5 Experiential Store Concepts To Hit In NYC

From legacy brands to digital natives, retailers are redefining brick and mortar across the city.


New York City is home to the best of retail. The landscape has changed over the years with iconic brands and retail landmarks closing up shop, but one thing's for certain: The brick-and-mortar store isn't dead, it's just evolving.

Here are some of the experiential stores the Big Apple has to offer:

Burrow House

Address: 125 Greene St., New York, NY 10012 (recently relocated)

The direct-to-consumer brand, which got its start selling flatpack couches, opened its first showroom in New York City's SoHo neighborhood. Like many furniture brands, Burrow set up several vignettes to help consumers envision how the furniture would piece together in their homes. Unlike those other brands, the multi-level Burrow House goes one step further. 


In the basement level of the store, guests can lounge on the furniture or catch a flick in the store's movie theater. With Netflix on loop, consumers can test out the furniture in a way that feels more natural and true to how the pieces will ultimately be used. The brand also invited guests to use the space for things like happy hour and networking events. 

Prior to opening its own brick-and-mortar store, Burrow formed partnerships with co-working spaces, retailers and coffee shops, though it has since exited the latter (muffin crumbs and couch cushions don't make for a pleasant combo, co-founder Kabeer Chopra said during a panel at the National Retail Federation's Big Show in January).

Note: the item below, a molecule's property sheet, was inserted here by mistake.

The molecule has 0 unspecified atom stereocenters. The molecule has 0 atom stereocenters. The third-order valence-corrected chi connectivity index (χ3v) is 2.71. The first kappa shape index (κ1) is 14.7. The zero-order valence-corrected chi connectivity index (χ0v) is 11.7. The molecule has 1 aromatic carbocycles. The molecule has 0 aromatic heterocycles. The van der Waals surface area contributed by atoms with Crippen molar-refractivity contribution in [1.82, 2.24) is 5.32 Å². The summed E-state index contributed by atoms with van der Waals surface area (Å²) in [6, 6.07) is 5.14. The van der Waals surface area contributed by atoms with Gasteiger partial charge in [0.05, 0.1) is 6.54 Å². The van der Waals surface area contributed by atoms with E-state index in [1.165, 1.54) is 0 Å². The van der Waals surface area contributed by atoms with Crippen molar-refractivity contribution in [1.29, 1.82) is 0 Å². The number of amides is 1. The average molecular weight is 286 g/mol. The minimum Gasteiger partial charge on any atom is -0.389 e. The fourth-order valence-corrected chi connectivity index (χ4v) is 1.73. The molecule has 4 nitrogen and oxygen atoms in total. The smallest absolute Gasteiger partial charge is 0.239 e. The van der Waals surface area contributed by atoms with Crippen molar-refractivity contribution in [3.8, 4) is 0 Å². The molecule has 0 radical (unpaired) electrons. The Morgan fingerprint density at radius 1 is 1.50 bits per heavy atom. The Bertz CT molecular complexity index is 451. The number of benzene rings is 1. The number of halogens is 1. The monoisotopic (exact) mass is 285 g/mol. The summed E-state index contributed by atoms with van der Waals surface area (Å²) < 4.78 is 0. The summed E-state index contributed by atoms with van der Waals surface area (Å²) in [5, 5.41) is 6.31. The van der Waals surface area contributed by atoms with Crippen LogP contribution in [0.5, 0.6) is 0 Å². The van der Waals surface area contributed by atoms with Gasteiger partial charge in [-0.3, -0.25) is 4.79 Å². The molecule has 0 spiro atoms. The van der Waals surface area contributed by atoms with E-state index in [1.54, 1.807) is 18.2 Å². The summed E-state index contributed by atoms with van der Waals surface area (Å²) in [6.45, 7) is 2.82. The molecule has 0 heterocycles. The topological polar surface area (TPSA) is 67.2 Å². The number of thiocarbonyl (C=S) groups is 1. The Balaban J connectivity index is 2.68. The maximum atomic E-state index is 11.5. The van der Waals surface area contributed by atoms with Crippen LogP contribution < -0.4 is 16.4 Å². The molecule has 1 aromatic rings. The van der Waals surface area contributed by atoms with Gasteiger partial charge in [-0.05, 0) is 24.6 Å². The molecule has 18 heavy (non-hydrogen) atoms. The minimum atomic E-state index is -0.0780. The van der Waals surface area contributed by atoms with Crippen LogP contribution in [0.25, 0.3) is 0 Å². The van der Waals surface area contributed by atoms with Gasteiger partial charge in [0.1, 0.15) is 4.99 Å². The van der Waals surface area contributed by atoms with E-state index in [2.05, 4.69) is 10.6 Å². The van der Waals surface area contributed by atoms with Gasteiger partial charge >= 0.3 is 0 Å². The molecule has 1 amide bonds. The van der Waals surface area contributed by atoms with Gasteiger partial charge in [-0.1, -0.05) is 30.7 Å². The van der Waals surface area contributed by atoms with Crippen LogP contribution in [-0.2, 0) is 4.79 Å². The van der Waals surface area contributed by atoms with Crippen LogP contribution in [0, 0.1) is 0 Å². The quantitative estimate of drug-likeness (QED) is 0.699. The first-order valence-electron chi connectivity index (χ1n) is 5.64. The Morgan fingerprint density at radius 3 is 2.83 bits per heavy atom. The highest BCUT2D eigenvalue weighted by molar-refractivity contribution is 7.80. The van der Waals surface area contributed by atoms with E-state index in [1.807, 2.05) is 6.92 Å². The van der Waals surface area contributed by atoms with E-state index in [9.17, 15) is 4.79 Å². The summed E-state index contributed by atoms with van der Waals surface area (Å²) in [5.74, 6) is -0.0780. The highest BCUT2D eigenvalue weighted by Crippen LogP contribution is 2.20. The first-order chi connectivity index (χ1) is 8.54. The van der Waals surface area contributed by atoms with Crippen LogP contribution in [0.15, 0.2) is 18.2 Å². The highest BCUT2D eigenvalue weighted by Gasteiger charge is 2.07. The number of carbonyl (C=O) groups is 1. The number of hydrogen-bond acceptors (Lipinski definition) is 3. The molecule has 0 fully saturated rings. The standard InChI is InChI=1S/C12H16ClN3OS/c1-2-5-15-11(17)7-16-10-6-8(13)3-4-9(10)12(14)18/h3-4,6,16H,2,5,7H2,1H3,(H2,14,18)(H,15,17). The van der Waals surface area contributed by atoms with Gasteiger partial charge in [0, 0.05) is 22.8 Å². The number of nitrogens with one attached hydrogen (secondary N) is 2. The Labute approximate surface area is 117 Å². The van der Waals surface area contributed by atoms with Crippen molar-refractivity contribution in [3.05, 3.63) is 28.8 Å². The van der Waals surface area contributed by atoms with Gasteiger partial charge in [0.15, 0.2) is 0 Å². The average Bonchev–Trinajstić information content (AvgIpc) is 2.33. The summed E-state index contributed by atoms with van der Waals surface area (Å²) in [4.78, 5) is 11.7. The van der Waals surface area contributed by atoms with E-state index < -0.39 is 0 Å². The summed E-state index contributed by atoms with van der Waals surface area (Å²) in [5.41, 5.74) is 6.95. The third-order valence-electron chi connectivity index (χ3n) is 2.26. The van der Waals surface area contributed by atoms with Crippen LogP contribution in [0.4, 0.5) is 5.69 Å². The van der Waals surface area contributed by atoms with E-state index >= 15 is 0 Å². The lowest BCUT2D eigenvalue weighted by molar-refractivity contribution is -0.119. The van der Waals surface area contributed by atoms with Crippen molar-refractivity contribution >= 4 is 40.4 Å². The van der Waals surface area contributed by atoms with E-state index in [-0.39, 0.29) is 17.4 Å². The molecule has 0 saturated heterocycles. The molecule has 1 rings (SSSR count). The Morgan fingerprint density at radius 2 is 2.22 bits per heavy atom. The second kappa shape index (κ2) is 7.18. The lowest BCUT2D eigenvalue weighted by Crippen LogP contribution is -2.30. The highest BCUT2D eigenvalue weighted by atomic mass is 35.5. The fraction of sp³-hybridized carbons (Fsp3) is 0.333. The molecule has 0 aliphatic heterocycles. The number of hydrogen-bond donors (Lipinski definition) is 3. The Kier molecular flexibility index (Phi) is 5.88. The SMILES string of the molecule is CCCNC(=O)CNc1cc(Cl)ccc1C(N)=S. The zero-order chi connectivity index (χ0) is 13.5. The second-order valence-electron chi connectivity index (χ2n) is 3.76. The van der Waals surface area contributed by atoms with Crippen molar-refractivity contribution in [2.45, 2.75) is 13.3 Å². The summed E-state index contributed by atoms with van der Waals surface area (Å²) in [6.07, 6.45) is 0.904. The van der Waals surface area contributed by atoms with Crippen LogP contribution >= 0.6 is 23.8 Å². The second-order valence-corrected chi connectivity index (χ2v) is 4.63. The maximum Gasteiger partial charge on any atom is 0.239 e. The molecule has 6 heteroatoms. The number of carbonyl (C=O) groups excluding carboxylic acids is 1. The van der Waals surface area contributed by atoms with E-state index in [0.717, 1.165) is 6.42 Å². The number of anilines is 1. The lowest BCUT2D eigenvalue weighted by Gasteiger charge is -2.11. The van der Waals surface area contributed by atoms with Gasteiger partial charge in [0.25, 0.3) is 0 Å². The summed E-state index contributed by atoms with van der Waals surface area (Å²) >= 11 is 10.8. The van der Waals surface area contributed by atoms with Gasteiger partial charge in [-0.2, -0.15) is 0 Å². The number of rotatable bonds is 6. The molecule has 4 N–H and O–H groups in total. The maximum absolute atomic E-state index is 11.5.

The brand has since closed up shop on Greene Street, but it's not moving far. Beginning in February, consumers can visit the new (larger) Burrow House on Wooster Street in SoHo.


Camp

Address: 20 Hudson Yards, Fl 2, New York, NY 10001

Camp is an immersive shopping experience centered around one thing: play. Much like a typical "camp" experience, the Hudson Yards store features a mess hall (a cafe at the front, featuring coffee beverages and ice cream), a lake (a play area with a slide that leads into a foam cube-filled boat) and "Campitheater," which serves as an event space in the store.

The setup evokes a playground with paths looping overhead for kids, and ambitious adults, to run through and observe various activities in the store. 


As large players like FAO Schwartz​ and Toys R Us​ closed up shop in recent years (though they have since relocated and opened strikingly different formats respectively), Camp appears focused on bringing the immersive toy experience back into retail. Camp carries big-name brands like Lego, but it also features products from smaller vendors, creating a curated selection of merchandise.


Lululemon Hub Seventeen

Address: 114 5th Ave, New York, NY 10011

The athletic brand's Flatiron flagship is more than a traditional store. The retail space has a dedicated area for buy online, pick up in-store fulfillment services, but one of the store's main attractions is "The Joinery." The installation, which is all about personalization, is set up within the men's section of the store and allows consumers to customize Lululemon pants and leggings.